More parks to be secured at night to keep out homeless
  • Tuesday, March 19, 2019
  • 70°

Hawaii News

More parks to be secured at night to keep out homeless

  • CRAIG T. KOJIMA / CKOJIMA@STARADVERTISER.COM

    Waiamanalo Beach Park homeless camped off Kalanianaole Hwy.

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Starting tonight, 59 city parks will be locked at night to curtail vandalism and illegal homeless activity.

Since April the city began hiring American Guard Services Inc. to lock bathrooms and parking lots at 25 urban parks. The program then expanded to include 16 more parks.

And now 18 additional city parks — from Makapuu to Mokuleia — are scheduled to be locked each night by American Guard Serv­ices employees, then reopened each morning by park workers.

Park closure hours vary but typically run from 10 p.m. to 5 a.m.

Combined, the city will be paying American Guard Services Inc. $200,000 to lock all 59 parks through April, said Nathan Serota, spokesman for the Department of Parks and Recreation.

In all, including botanical gardens, the city has 299 park facilities.

Three of the new parks scheduled to be locked at night — Waimanalo Beach Park, Waimanalo Bay Beach Park and Waimanalo District Park — are in Wilson Kekoa Ho’s neighborhood, where he estimates 50 to 100 homeless people sleep overnight.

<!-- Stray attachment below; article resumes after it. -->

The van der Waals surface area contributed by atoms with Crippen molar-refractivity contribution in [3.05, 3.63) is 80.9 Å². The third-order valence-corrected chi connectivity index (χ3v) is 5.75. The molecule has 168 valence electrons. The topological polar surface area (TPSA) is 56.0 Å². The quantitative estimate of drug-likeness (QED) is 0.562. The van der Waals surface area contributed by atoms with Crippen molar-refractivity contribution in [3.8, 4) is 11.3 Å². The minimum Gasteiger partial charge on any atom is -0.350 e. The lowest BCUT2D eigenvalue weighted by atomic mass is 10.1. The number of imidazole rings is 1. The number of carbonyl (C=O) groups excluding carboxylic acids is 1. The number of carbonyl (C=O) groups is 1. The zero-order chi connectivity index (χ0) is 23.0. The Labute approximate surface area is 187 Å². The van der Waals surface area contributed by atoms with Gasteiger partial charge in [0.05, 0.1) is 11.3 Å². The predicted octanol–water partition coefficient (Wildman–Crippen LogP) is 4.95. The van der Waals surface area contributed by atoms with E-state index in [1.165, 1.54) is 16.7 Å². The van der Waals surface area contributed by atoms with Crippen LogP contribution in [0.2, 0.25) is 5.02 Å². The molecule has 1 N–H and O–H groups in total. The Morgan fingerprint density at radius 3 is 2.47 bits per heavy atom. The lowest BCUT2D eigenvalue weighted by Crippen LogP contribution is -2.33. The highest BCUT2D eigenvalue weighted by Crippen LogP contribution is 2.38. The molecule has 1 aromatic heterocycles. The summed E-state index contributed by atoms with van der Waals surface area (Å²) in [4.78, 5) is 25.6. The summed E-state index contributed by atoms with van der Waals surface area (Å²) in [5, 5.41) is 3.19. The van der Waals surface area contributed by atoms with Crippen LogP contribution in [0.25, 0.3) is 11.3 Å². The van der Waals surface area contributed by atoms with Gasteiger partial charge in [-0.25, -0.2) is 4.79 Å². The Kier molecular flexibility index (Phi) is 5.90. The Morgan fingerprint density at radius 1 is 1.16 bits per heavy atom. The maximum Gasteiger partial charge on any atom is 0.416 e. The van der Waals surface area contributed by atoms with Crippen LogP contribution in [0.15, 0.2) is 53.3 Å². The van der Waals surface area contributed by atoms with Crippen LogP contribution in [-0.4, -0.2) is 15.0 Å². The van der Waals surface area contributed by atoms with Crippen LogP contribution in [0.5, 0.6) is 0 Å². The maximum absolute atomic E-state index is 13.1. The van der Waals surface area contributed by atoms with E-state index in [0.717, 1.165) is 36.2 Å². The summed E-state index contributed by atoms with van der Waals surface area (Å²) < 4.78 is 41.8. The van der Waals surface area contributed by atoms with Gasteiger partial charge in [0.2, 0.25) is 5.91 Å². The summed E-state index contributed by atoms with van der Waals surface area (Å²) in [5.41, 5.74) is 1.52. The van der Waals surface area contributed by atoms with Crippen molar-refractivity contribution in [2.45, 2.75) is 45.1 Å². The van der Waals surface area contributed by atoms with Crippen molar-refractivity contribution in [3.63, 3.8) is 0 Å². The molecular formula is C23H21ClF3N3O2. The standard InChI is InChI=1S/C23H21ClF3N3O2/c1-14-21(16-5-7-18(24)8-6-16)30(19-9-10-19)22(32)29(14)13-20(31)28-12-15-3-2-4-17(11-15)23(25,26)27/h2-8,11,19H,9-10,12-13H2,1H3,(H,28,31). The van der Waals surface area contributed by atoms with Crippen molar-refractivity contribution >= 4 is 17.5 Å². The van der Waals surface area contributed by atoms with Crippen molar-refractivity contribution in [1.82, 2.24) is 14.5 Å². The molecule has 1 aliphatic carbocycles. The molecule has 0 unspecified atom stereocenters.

So Ho had a one-word response when told the city plans to lock those parks starting tonight: “Thankful.”

“They should be closed because vandalism hits the parks from people at night,” said Ho, chairman of the Waimanalo Neighborhood Board. “They improve things, then the next day, the next week, it’s destroyed again.”

Ho said he sympathizes with many homeless people, “but it’s the irresponsible ones that make it harder for the community. It’s a community park and not a personal park for the homeless.”

All of the vandalism and illegal homeless activity also is not fair to park workers who “try to do their best to keep it safe,” Ho said. “So they should be closed (at night). You’ve got to be responsible.”

In a statement, Mayor Kirk Caldwell said, “Our parks are a tremendous public asset and they deserve our malama and respect. By expanding the parks security initiative to our District IV parks, we are helping to ensure that our parks don’t fall victim to vandalism or other destructive acts.”

The city began clamping down on illegal park activity last year following more than 600 acts of vandalism over the previous three years.

In a separate program, the city hired another security company — Hawaii Protective Association — to send pairs of guards around the clock to patrol nine city parks for illegal homeless activity, at a cost of $44,000 per month.

The presence of the guards has not eliminated all illegal homeless activity in and around the nine parks.

But since the pilot project began Nov. 15, Caldwell’s office has been monitoring activity. Photos and descriptions of what they have found in and around the nine parks can be found at bit.ly/2Qsimwy.

In announcing the program, Caldwell said the nine parks were chosen based on complaints about homeless activity.

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